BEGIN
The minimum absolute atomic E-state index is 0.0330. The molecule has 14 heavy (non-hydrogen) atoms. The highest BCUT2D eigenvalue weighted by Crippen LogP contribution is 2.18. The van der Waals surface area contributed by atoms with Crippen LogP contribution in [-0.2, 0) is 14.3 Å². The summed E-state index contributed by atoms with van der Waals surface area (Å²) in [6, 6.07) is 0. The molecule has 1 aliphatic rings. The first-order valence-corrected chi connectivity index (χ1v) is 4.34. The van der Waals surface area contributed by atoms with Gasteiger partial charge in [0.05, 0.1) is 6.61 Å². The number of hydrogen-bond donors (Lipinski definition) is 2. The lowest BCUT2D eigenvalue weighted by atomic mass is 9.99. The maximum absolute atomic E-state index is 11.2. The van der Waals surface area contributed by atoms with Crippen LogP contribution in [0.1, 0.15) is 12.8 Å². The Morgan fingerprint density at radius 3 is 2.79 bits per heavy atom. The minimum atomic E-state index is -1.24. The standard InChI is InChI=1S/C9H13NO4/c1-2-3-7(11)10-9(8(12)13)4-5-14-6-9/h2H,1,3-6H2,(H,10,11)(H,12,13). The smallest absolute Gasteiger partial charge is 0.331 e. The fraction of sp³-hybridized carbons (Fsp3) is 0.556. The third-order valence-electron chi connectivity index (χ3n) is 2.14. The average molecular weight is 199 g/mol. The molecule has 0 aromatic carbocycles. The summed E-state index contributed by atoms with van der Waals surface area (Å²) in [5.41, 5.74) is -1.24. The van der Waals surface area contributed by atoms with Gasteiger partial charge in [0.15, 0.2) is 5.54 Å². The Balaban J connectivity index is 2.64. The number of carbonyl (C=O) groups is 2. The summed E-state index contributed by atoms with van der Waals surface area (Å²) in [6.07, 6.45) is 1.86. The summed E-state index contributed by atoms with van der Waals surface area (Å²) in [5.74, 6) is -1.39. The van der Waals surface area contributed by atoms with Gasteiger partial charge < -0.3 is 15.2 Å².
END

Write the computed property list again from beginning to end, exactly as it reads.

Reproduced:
The minimum absolute atomic E-state index is 0.0330. The molecule has 14 heavy (non-hydrogen) atoms. The highest BCUT2D eigenvalue weighted by Crippen LogP contribution is 2.18. The van der Waals surface area contributed by atoms with Crippen LogP contribution in [-0.2, 0) is 14.3 Å². The summed E-state index contributed by atoms with van der Waals surface area (Å²) in [6, 6.07) is 0. The molecule has 1 aliphatic rings. The first-order valence-corrected chi connectivity index (χ1v) is 4.34. The van der Waals surface area contributed by atoms with Gasteiger partial charge in [0.05, 0.1) is 6.61 Å². The number of hydrogen-bond donors (Lipinski definition) is 2. The lowest BCUT2D eigenvalue weighted by atomic mass is 9.99. The maximum absolute atomic E-state index is 11.2. The van der Waals surface area contributed by atoms with Crippen LogP contribution in [0.1, 0.15) is 12.8 Å². The Morgan fingerprint density at radius 3 is 2.79 bits per heavy atom. The minimum atomic E-state index is -1.24. The standard InChI is InChI=1S/C9H13NO4/c1-2-3-7(11)10-9(8(12)13)4-5-14-6-9/h2H,1,3-6H2,(H,10,11)(H,12,13). The smallest absolute Gasteiger partial charge is 0.331 e. The fraction of sp³-hybridized carbons (Fsp3) is 0.556. The third-order valence-electron chi connectivity index (χ3n) is 2.14. The average molecular weight is 199 g/mol. The molecule has 0 aromatic carbocycles. The summed E-state index contributed by atoms with van der Waals surface area (Å²) in [5.41, 5.74) is -1.24. The van der Waals surface area contributed by atoms with Gasteiger partial charge in [0.15, 0.2) is 5.54 Å². The Balaban J connectivity index is 2.64. The number of carbonyl (C=O) groups is 2. The summed E-state index contributed by atoms with van der Waals surface area (Å²) in [6.07, 6.45) is 1.86. The summed E-state index contributed by atoms with van der Waals surface area (Å²) in [5.74, 6) is -1.39. The van der Waals surface area contributed by atoms with Gasteiger partial charge < -0.3 is 15.2 Å².